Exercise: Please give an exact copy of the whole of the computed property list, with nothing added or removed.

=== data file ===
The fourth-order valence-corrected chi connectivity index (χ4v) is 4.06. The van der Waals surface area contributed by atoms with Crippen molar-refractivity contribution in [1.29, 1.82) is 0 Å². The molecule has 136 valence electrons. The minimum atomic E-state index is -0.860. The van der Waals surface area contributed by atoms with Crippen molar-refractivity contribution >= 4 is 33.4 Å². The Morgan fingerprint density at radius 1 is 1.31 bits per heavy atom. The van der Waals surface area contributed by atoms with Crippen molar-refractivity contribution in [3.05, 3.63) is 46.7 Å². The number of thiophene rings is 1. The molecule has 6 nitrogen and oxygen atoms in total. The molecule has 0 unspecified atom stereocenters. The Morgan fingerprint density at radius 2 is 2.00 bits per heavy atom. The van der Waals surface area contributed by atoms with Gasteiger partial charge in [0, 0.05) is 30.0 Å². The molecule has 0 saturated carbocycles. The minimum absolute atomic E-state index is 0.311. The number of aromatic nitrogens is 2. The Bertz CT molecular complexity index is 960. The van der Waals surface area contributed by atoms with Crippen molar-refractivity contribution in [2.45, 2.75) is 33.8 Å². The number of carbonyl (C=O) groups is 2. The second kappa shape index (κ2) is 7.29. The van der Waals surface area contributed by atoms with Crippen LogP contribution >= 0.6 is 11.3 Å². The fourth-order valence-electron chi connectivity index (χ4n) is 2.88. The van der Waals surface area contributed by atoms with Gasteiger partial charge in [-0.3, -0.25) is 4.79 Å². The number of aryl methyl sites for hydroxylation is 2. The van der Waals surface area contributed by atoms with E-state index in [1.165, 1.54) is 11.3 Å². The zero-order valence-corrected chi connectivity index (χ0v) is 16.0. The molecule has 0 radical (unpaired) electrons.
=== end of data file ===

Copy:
The fourth-order valence-corrected chi connectivity index (χ4v) is 4.06. The van der Waals surface area contributed by atoms with Crippen molar-refractivity contribution in [1.29, 1.82) is 0 Å². The molecule has 136 valence electrons. The minimum atomic E-state index is -0.860. The van der Waals surface area contributed by atoms with Crippen molar-refractivity contribution >= 4 is 33.4 Å². The Morgan fingerprint density at radius 1 is 1.31 bits per heavy atom. The van der Waals surface area contributed by atoms with Crippen molar-refractivity contribution in [3.05, 3.63) is 46.7 Å². The number of thiophene rings is 1. The molecule has 6 nitrogen and oxygen atoms in total. The molecule has 0 unspecified atom stereocenters. The Morgan fingerprint density at radius 2 is 2.00 bits per heavy atom. The van der Waals surface area contributed by atoms with Gasteiger partial charge in [0, 0.05) is 30.0 Å². The molecule has 0 saturated carbocycles. The minimum absolute atomic E-state index is 0.311. The number of aromatic nitrogens is 2. The Bertz CT molecular complexity index is 960. The van der Waals surface area contributed by atoms with Crippen molar-refractivity contribution in [2.45, 2.75) is 33.8 Å². The number of carbonyl (C=O) groups is 2. The second kappa shape index (κ2) is 7.29. The van der Waals surface area contributed by atoms with Crippen LogP contribution >= 0.6 is 11.3 Å². The fourth-order valence-electron chi connectivity index (χ4n) is 2.88. The van der Waals surface area contributed by atoms with Gasteiger partial charge in [-0.3, -0.25) is 4.79 Å². The number of aryl methyl sites for hydroxylation is 2. The van der Waals surface area contributed by atoms with E-state index in [1.165, 1.54) is 11.3 Å². The zero-order valence-corrected chi connectivity index (χ0v) is 16.0. The molecule has 0 radical (unpaired) electrons.